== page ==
#9

Wow Dan, that is all super neat stuff! It really inspires me to do some research on my own property…I’d have no idea where to start but I love history and I know for a fact that there was a very, very old homestead on my property and the original house was in front of mine. One clue is the presence of several large, flat, out of place stones that could have been a sidewalk or stone foundation, and the presence of many buttercups out in front. When I dug my pond we uncovered an obvious household trash dump with lots of things from late 1800’s.
But I’d give anything for photos like you have. Very neat stuff- thanks for posting!


#10

Great photos and history of that orchard. You guys need a metal detector. I used one to uncover the rumored well pump and other artifacts from early 1900’s. I also found rings from the oxen/muel teams from the late 1800’s. The most common thing I found on my property was bullets and lots of them. I have a feeling every inch of my property was dear to its previous owners which are likely as numerous as the sands of the sea. The old timers picked my place for the same reason I did which was something more valuable than gold in the dirty 30’s and that’s water. The bottom land has lots of water which is a blessing that can at times be a curse.


#11

Great story, especially the family history part…

We have 100 acres in SE West Virginia that’s been in my family for over 40 years and before that was old homestead going back to the late 1800, early 1900’s. There a few really old standard apple trees (about 15) on our property, not sure what variety. They haven’t been tended to in years and some look like the one in your first pic, but they produce bushels of apples…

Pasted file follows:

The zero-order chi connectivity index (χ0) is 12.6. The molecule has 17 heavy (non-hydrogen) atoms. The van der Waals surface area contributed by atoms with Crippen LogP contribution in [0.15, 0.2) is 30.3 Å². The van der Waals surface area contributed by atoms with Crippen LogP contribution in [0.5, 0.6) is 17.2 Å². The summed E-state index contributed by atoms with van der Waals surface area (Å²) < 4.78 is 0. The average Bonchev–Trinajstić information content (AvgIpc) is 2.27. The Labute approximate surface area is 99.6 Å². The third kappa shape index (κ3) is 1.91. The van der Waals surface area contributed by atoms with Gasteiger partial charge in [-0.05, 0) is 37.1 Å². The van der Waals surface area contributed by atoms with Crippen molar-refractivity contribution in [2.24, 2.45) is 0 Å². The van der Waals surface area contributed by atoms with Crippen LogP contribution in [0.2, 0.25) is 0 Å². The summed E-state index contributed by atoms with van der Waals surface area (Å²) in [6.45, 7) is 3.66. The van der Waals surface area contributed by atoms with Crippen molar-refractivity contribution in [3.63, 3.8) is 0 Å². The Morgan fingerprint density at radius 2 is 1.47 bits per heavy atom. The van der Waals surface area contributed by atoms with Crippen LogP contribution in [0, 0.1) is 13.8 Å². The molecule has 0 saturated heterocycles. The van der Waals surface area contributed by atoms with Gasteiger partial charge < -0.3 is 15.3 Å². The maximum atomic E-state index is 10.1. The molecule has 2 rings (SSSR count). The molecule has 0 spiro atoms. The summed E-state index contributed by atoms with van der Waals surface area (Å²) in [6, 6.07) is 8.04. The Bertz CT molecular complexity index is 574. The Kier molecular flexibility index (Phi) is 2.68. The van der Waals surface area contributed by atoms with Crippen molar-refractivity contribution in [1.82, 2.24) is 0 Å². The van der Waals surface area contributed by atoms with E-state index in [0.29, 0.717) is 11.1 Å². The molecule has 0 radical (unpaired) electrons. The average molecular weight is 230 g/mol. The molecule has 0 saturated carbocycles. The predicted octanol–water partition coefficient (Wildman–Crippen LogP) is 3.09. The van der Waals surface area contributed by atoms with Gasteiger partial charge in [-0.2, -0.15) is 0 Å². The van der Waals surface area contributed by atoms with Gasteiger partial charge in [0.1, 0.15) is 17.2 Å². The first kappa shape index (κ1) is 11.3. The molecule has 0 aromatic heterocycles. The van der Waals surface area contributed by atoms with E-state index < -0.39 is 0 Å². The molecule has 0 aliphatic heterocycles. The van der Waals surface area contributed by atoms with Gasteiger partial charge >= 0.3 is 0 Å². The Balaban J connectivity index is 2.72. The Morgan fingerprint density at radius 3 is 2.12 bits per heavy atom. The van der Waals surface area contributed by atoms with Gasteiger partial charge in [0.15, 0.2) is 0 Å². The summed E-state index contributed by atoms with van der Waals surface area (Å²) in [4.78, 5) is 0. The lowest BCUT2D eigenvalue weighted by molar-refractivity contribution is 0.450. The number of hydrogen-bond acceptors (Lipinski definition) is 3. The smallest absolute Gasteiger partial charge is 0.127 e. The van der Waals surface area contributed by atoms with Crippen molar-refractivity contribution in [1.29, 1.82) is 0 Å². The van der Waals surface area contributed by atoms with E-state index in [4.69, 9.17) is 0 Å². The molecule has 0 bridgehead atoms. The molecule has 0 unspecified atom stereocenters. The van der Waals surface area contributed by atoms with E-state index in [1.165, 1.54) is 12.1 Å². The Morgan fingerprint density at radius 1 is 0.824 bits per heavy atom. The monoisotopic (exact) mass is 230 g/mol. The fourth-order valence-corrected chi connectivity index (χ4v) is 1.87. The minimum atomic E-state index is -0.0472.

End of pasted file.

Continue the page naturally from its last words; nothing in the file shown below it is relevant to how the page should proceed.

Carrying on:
#12

Before my wifes grandma settled that property in the 1800s it was an indian tribes land. 100s of arrow heads were found on this property. She has neat display framed on her wall in the house. The indian tribe living on our land were the Mascouten, which were whiped out by the Ottawa Indians. Mascouten’s were farmers not a Waring tribe.

About 2 miles away is black creek, that runs along my house and out to pere marquette river (which is behind my house) then travels to Lake Michigan in Ludington 12 miles away. They called the area “Not a pe ka gon” which translates “River with heads on sticks” as you can imagine that was the end result of the males of the Mascouten tribe.


#13

Battle site?


#14

No this property was a Mascouten village, the more notorious battle happened along Black Creek & the Pere Marquette river. About 2 miles away (near where I live now).


#15

I’m impressed, too. Wish you all the best there.

Dax


#16

Wonderful!


#17

Great pics and love the history.


#18

Hi Applebacon,

Just wanted to say I really enjoyed this history. Beautiful old trees, too!

My dad grew up in West Branch, MI, which I believe would be to the southeast of you there. He remembers picking russeted apples out of old orchards there. It was a great apple if you found no worm, and still a good apple if you did, but somewhat less good if you found only half…

I believe you mentioned in another post that your last name was Bacon? Curiously, my great-great-grandmother was a Rose Bacon, who was (according to the family story) a member of the Ottawa tribe. No connection other than the name, quite likely, but it’s at least conceivable that you have more connections with the history of that land than you may have realized.

Jamie


#19

Not a battle site but rather just a lot of years of artifact accumulation.


#20

A battle site would be neat

If you like to dig